Dip #1: One-Two Aioli — chop two cloves of fresh garlic into a cup of store-bought mayo. (If you don’t even want to deal with peeling garlic, just shake in some garlic powder or garlic salt instead.
Dip #2: One-Two Salsa — mix equal parts salsa – (your call on brand and heat level) and regular or low-fat sour cream.
Dip #3: One-Two Guacamole — blend one package of instant guacamole powder with one large avocado. (If you’re not fixated on Rule 1, you can squeeze in a little lemon juice and a clove or two of garlic to tang it up.)
Once everyone is thoroughly entrenched in the dips, it’s time to start prep on the main event.
I recommend barbecuing a little bit of everything you can get your hands on. The best source is usually the local yuppie meat market. You can always score a cartful of day-old, half-price bargains, like fennel sausages, pork spareribs, boneless lamb steaks, mongo hunks of chateaubriand or flank steak, perhaps even some lamb kidneys for the curious. (Everything but your standard burgers n’ dogs.)
The side dishes (that you asked your guests to bring) will probably be the standard items: baked potatoes stuffed with cheddar sauce from a jar; buttered white corn (grill or ovenroast in the husk for 10 to 15 minutes); crackers and after-dinner cheeses; packaged cookies and funky ice creams; jalapeno corn muffins (packaged mix plus canned peppers); and fruit. These will work fine.
Sauce #1: Equal parts smoky BBQ sauce and coffee concentrate.
The actual cooking should turn into a group tag-team match: whoever is closest jabs at the coals, flips the hunks-o’-flesh or brushes on whatever sauce seems right at the time. It will work, trust me.
When the meat starts coming off the barbecue, the real free-for-all starts. Wines, food, sides, apps… too much too soon. Of course, the fun is to mix and match and mix again to find what works and what doesn’t. But, to minimize the “guess” work involved in matching the wines with the foods, here’s a little help.
A bubbly will rule at the appetizer table, cutting through all the fat and salt. Try an Iron Horse Brut (or Brut Rose) or the inexpensive Spanish cava from Freixenet. A dry rose’ wine will also do well with the apps, like the Chateau La Roque (I’ve seen it around for $5.00 a bottle!) and a Vincent Vin Gris from Saintsbury. Perfectly “psyche-deli-icious” with the deli ‘shrooms and olives.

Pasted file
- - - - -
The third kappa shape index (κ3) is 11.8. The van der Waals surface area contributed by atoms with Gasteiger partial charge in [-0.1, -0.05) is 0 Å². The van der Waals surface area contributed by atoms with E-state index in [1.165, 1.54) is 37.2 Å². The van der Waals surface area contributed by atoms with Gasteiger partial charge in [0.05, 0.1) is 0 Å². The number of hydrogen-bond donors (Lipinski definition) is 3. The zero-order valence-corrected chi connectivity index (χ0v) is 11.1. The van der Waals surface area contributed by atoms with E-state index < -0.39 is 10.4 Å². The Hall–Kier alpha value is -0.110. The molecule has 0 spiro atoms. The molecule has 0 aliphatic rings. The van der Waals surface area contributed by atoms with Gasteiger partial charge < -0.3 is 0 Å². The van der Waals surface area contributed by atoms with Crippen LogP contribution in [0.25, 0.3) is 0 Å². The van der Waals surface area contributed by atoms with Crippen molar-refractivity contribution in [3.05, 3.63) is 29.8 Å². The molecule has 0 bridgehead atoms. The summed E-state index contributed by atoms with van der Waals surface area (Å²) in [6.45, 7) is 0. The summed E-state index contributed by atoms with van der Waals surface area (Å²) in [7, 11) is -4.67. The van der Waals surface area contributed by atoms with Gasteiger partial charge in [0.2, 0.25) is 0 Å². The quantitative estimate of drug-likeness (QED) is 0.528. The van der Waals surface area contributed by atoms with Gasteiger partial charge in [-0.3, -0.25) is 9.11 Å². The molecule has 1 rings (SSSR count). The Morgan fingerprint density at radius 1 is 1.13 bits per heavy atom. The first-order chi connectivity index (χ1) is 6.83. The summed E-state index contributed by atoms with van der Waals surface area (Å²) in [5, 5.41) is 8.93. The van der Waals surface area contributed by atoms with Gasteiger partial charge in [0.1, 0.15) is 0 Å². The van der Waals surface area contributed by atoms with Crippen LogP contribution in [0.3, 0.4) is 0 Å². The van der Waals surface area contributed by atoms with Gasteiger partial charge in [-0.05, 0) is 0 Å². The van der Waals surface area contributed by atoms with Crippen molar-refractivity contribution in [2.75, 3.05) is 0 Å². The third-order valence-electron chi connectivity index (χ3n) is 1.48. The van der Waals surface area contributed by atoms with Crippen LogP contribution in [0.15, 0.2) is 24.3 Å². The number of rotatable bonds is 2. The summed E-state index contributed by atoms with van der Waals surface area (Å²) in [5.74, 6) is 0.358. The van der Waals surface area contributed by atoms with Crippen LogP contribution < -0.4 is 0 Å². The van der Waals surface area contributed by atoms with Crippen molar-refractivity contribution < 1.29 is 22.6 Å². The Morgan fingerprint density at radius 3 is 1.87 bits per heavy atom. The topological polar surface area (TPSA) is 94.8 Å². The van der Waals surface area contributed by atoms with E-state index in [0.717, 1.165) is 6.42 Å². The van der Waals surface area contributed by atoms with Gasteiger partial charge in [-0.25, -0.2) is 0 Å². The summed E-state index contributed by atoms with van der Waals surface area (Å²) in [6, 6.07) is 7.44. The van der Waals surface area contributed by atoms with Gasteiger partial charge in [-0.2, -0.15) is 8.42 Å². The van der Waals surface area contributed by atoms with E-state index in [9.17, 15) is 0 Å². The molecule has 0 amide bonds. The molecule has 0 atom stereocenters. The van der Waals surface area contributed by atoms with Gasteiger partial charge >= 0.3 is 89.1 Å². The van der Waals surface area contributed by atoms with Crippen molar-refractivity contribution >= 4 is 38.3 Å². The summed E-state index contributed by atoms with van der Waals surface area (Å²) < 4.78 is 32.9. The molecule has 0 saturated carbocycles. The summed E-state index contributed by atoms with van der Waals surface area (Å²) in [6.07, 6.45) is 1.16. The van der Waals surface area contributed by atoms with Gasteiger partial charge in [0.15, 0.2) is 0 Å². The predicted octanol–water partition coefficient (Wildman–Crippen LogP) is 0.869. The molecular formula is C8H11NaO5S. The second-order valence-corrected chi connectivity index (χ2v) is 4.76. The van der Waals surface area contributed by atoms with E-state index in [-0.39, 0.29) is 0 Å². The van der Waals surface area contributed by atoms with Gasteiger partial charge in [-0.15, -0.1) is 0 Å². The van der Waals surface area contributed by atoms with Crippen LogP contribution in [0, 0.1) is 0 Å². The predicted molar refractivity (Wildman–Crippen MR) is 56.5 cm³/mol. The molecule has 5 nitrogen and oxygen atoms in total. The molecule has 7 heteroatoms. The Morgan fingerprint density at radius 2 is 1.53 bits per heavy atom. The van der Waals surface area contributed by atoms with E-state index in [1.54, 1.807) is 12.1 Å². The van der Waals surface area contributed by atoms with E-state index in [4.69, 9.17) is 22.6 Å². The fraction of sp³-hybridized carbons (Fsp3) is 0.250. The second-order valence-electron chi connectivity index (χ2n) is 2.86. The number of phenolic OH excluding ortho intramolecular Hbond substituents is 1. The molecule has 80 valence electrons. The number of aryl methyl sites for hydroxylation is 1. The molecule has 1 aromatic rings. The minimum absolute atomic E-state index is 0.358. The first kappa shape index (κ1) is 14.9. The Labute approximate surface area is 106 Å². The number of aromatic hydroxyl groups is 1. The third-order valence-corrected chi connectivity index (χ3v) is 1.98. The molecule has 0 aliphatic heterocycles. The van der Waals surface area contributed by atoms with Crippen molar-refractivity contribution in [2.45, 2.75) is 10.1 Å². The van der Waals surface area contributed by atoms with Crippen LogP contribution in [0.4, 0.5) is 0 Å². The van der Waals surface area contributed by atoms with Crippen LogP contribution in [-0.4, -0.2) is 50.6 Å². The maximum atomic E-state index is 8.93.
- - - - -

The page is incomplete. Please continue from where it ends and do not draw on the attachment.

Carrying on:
The best guacamole wine I’ve tasted is the roussanne (a white Rhone varietal) from Sobon Estate in Amador County. It’s frisky but not too feisty. A Chateau Ste. Michelle johannisberg riesling seems to pair well with guac, too.
Pairing wines with veggies is probably the toughest. White, bubbly, even some of the lighter reds can work. My fave rave is purple potatoes (if you can’t get ’em where you live, use walnut-sized reds, yellows or whites), double-dipped with guacamole and aioli, with a Rhone-style grenache-shiraz from Australia’s Rosemount Estate. Killer.
In the “real” food category, heavy cabernets and big merlots are way too tannic for lighter foods, and are knocked totally out of whack by sweet/spicy sauces. A light pinot noir, on the other hand, won’t stand up to the heavier meats and spicier sauces. White wines, no surprise, will lose big time with most of the sauces. That pretty much leaves zins, Italian types and Rhone clones. Just as you might expect, the fruitiest and least tannic wines will survive the best with the sauces: it doesn’t matter what meat they’re on. (A bonus here: these wines are easy-drinking and generally pretty cheap.) Some suggestions of wines are:
Foppiano “Grande Petite” sirah – The deep, cherry-chocolatey flavors will marry well with the A1/wine sauce, and the coffee/BBQ. (Try making another batch of the BBQ sauce using chocolate syrup instead of coffee. It’s a “magical mystery match.”)
The “berry-jammin'” Rosenblum zinfandel is a wine that can handle the teriyaki/pineapple mix, as can the zin from Llano Estacado in Texas. Fruity, tart and light, it’ll “grab hold of the spareribs and shake ’em.”
Hint: try the teriyaki/pineapple mix over chicken and serve an off-dry riesling. Yikes!
Overall, the wine that will probably do the best with the widest (and wildest) mix of meats and sauces is a fresh-tasting, medium-weight Rhone-style blend — most anything that contains grenache. And the most wine-friendly sauce of the four will be the Dijon mustard/soy blend. It works best on the lamb and chateaubriand, with bigger wines like the lip-smacker Beringer zin, the rich, spicy Forest Glen California shiraz, or the Swanson Syrah. (FYI: shiraz and syrah are the same grape, but petite si(y)rah isn’t).
Somehow you’re gonna have to manage dessert. And, from experience, the notes will probably be pretty illegible by then, so you may want to abandon the “research” at this point.
The “two-ingredient” rule goes totally out the window. It’s time for complex calories! My favorite: Ben and Jerry’s Phish Food and Cherry Garcia with dried cranberries, chocolate-covered raisins, chopped shortbread cookies, toasted pecans and coffee-covered macadamias. To hit the jackpot with two very different California dessert wines, try the Essensia Orange Muscat from Quady and the zin Port from Benziger. Oh my!
So before summer’s just a memory, go where the grills are. Light some coals, stir up some secret sauces and pull some corks. Add friends and stir. Simple recipe for a Super Q. Enjoy!